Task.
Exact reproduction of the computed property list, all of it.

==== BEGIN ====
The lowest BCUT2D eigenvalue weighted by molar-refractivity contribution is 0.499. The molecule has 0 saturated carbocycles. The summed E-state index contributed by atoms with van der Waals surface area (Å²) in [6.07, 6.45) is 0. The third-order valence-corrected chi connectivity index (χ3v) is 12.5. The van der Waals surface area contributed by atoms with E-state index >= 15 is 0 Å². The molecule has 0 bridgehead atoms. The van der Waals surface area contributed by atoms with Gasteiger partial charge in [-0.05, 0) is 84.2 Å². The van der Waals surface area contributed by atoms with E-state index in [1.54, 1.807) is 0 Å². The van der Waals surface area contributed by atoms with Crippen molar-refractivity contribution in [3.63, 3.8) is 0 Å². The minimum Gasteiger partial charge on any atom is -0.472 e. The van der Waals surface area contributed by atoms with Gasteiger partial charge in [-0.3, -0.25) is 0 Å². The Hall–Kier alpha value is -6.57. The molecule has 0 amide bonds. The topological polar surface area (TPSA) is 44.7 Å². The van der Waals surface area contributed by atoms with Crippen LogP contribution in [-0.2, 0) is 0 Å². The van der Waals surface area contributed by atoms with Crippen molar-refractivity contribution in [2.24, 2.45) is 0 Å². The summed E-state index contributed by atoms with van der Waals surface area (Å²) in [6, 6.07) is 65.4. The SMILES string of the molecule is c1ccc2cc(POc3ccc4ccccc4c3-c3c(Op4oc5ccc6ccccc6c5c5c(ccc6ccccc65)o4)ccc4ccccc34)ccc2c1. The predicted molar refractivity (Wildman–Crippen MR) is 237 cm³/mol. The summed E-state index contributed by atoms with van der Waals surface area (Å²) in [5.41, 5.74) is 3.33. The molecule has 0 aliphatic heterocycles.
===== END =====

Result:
The lowest BCUT2D eigenvalue weighted by molar-refractivity contribution is 0.499. The molecule has 0 saturated carbocycles. The summed E-state index contributed by atoms with van der Waals surface area (Å²) in [6.07, 6.45) is 0. The third-order valence-corrected chi connectivity index (χ3v) is 12.5. The van der Waals surface area contributed by atoms with E-state index >= 15 is 0 Å². The molecule has 0 bridgehead atoms. The van der Waals surface area contributed by atoms with Gasteiger partial charge in [-0.05, 0) is 84.2 Å². The van der Waals surface area contributed by atoms with E-state index in [1.54, 1.807) is 0 Å². The van der Waals surface area contributed by atoms with Crippen molar-refractivity contribution in [3.63, 3.8) is 0 Å². The minimum Gasteiger partial charge on any atom is -0.472 e. The van der Waals surface area contributed by atoms with Gasteiger partial charge in [-0.3, -0.25) is 0 Å². The Hall–Kier alpha value is -6.57. The molecule has 0 amide bonds. The topological polar surface area (TPSA) is 44.7 Å². The van der Waals surface area contributed by atoms with Crippen LogP contribution in [-0.2, 0) is 0 Å². The van der Waals surface area contributed by atoms with Crippen molar-refractivity contribution in [2.24, 2.45) is 0 Å². The summed E-state index contributed by atoms with van der Waals surface area (Å²) in [6, 6.07) is 65.4. The SMILES string of the molecule is c1ccc2cc(POc3ccc4ccccc4c3-c3c(Op4oc5ccc6ccccc6c5c5c(ccc6ccccc65)o4)ccc4ccccc34)ccc2c1. The predicted molar refractivity (Wildman–Crippen MR) is 237 cm³/mol. The summed E-state index contributed by atoms with van der Waals surface area (Å²) in [5.41, 5.74) is 3.33. The molecule has 0 aliphatic heterocycles.